Carboxymethylated nanofibrillated cellulose: effect of monovalent electrolytes on the rheological properties
- 538 Downloads
The effect of the ionic strength on the properties of a carboxymethylated nanofibrillated cellulose (NFC) system was investigated through rheological studies. It was shown that homogenization of pulp suspensions containing a high amount of a monovalent electrolyte leads to the production of NFC systems displaying a lower magnitude in the rheological response as compared with systems prepared at lower ionic strengths conditions. It was further shown that increasing the ionic strength of NFC suspensions after their manufacturing also results in a lowering of the rheological response. The decreased rheological response in the former case was postulated to be caused by a lowering of the delamination deficiency of the homogenization process, due to decreased swelling of the carboxymethylated pulp, caused by the screening of the charges. In the latter case (post-addition of the electrolyte), the lowering of the rheological response was postulated to be due to the compression of the electrostatic double layer, when the electrostatic repulsion between the charged fibrils diminished in the presence of the electrolyte.
KeywordsNanofibrillated cellulose NFC Homogenization Charge density Rheology Ionic strength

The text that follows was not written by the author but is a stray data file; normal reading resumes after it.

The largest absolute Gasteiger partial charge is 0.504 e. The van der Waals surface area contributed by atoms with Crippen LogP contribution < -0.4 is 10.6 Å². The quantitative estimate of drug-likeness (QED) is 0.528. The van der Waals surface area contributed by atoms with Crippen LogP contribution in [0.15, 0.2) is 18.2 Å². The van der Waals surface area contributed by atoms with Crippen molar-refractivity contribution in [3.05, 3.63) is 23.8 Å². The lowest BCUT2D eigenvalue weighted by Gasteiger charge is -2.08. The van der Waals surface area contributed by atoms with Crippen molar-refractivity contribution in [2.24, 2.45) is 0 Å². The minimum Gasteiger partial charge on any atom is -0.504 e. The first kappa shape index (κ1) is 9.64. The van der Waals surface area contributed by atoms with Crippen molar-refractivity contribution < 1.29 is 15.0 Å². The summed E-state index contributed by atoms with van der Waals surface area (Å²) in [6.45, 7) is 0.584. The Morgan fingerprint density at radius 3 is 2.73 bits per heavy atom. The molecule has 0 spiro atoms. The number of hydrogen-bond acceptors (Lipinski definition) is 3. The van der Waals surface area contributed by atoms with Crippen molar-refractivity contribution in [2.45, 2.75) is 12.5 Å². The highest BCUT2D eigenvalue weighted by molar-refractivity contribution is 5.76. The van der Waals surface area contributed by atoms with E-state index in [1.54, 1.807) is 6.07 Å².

Åsa Engström is thanked for her competent supporting work. Billerud-Korsnäs, Borregaard, De la Rue, Hansol Holmen, Kemira, Korsnäs, Metsä Group, Stora Enso, Södra, Evergreen Packaging and UPM are acknowledged for their financial support.
- Eichhorn SJ, Dufresne A, Aranguren M, Marcovich NE, Capadona JR, Rowan SJ, Weder C, Thielemens W, Roman M, Renneckar S, Gindl W, Veigel S, Keckes J, Yano H, Abe K, Nogio M, Nakagaito AN, Mangalam A, Simonsen J, Benight AS, Bismarck A, Berglund LA, Peijs T (2010) Review: current international research into cellulose nanofibres and nanocomposites. J Matter Sci 45(1):1–33CrossRefGoogle Scholar
- Herrick FW, Casebier RL, Hamilton JK, Sandberg KR (1983) Microfibrillated cellulose: morphology and accessibility. J Appl Polym Sci Appl Polym Symp 37:797–813Google Scholar
- Jowkarderis L, van de Ven TM (2014) Intrinsic viscosity of aqueous suspensions of cellulose nanofibrils. Cellulose 1–7. doi: 10.1007/s10570-014-0292-5
- Lindström T, Aulin C, Naderi A, Ankerfors M (2014) Microfibrillated cellulose. In: Encyclopedia of polymer science and technology. Wiley, pp 1–34. doi: 10.1002/0471440264.pst614
- Pääkkö M, Ankerfors M, Kosonen H, Nykänen A, Ahola S, Österberg M, Ruokolainen J, Laine J, Larsson PT, Ikkala O, Lindström T (2007) Enzymatic hydrolysis combined with mechanical shearing and high-pressure homogenization for nanoscale cellulose fibrils and strong gels. Biomacromolecules 8(6):1934–1941. doi: 10.1021/bm061215p CrossRefGoogle Scholar
- Tanaka R, Saito T, Ishii D, Isogai A (2014) Determination of nanocellulose fibril length by shear viscosity measurement. Cellulose 1–9. doi: 10.1007/s10570-014-0196-4